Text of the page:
Unreal Overflows – Architecture Of Incomprehension

What, precisely, does a piece of music have to entail to be considered metal? There are many answers to this question that are often presented: musical structure, melodic variety, ideology, aggression, etc. However, it seems all of these various factors are being overturned one by one, be it with Sunn O)))’s rambling monstrosities of tectonic sound or Mystic Forest’s frantic yet pacifistic melodies. Really, what makes metal metal is a value more intangible than we believed possible; a certain indominable spirit, if you will, that transcends mere musical or ideological borders, striking at something deeper within the human mind that makes one want to headbang and change the world.

I bring this up because Unreal Overflows, a Spanish melodic death metal group who is releasing its debut album with this year’s ‘Architecture Of Incomprehension’, seems to contradict many of the established values of metal. Perhaps dubbing them ‘extreme progressive metal’ would be a more appropriate descriptor, as this band lacks many of the elements that one would believe to be essential to death metal. Apart from the occasional flicker of Gothenburg-inspired melody (tastefully done, if I might add), there isn’t much to link the band to its parent genre. While I won’t go so far as to say that Unreal Overflows are creating a new genre with their debut, I will say that their music is definitely unique, albeit in a somewhat subtle form.

Using America’s late Cynic as a reference point would not be an especially large departure. Certainly, Unreal Overflows a degree of that band’s technicality (though not to Cynic’s absurd levels), as well as some element of their melodic stylings on guitar (particularly notable on the first two tracks, ‘Paths To The Human Involution’ and ‘The Unavoidable Passage Of Time’). However, the most obvious resemblance is not musical, but spiritual in nature. Unreal Overflows, despite having intensity in the music they choose to play, possessing all the unclean vocals, double bass drumming, and heavy riffs of their contemporaries, they seem uniquely unaggressive. Even during their heaviest, most intense movements, the band seems to be expressing introspection over anger. Most of the sounds on this release are actually highly inquisitve and thoughtful in nature. The addition of subtle, jazz-influenced piano on pieces such as ‘Unexpected Dimensions’ heightens such emotions even further.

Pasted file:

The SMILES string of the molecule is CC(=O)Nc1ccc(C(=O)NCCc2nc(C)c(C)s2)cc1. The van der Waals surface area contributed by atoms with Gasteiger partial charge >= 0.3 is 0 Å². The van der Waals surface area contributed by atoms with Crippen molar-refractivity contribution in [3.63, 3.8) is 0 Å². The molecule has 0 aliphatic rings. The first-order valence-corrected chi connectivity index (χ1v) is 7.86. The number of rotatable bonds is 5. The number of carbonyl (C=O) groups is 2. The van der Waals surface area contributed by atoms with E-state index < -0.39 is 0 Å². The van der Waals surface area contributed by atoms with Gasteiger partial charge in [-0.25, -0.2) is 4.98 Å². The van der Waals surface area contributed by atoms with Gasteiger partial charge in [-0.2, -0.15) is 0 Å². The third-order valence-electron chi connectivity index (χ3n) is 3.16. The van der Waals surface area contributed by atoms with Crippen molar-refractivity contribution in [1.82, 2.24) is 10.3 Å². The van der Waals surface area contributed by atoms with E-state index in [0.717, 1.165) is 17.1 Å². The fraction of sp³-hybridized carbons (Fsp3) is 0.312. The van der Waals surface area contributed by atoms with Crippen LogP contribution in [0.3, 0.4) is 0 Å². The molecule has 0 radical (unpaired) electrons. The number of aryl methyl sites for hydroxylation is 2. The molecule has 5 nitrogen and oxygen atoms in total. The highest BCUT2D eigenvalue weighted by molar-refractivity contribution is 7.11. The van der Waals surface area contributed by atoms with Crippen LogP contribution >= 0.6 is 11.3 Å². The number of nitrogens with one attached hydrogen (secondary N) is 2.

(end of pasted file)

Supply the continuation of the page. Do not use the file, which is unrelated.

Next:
The majority of riffs on the album possess a general melody with a hint of atonality that occasionally breaks into more traditional, harmonized dual-lead portions. The music on ‘Architecture Of Incomprehension’ seems to seek something within itself instead of demanding obedience from the listener, making this an album that is more designed for thought than for headbanging. I’m not sure how such music would translate live; would metalheads appreciate the different path that the band takes, or would they reject it in favor of a more obviously cathartic experience? I don’t know, but I would certainly be interested in seeing how such music translates. It is highly technical without being mechanical, and unlike other bands transfers well between different segments.

So, does Unreal Overflows genuinely break new ground, or are they simple presenting a rarely-seen idea? Yes and no. Certainly, the idea of a lack of aggression in metal music is not entirely new; the popularity of artists such as Opeth or Wood Of Ypres is a testament to that. However, it is certainly interesting to hear this in the melodic death metal context, which is generally frantic and tremendously emotional music. I would say, though, that such an experiment is in this case a success, due to its maintaining a quintessentialy ‘metal’ sound while presenting intriguing ideas and emotions to the listener. While this will certainly not fill the void in your heart when you’ve worn out your copy of ‘Butcher The Weak’, it will most certainly occupy a space in one’s brain for a good while to come.

Unreal Overflows’ ‘Architecture Of Incomprehension’ is an excellent purchase for the open-minded metalhead, though not one for those seeking extremity. Give it a spin; even though you may not like it, it’ll make you think a bit.

(Originally written for http://www.vampire-magazine.com)


~ by noktorn on November 15, 2006.

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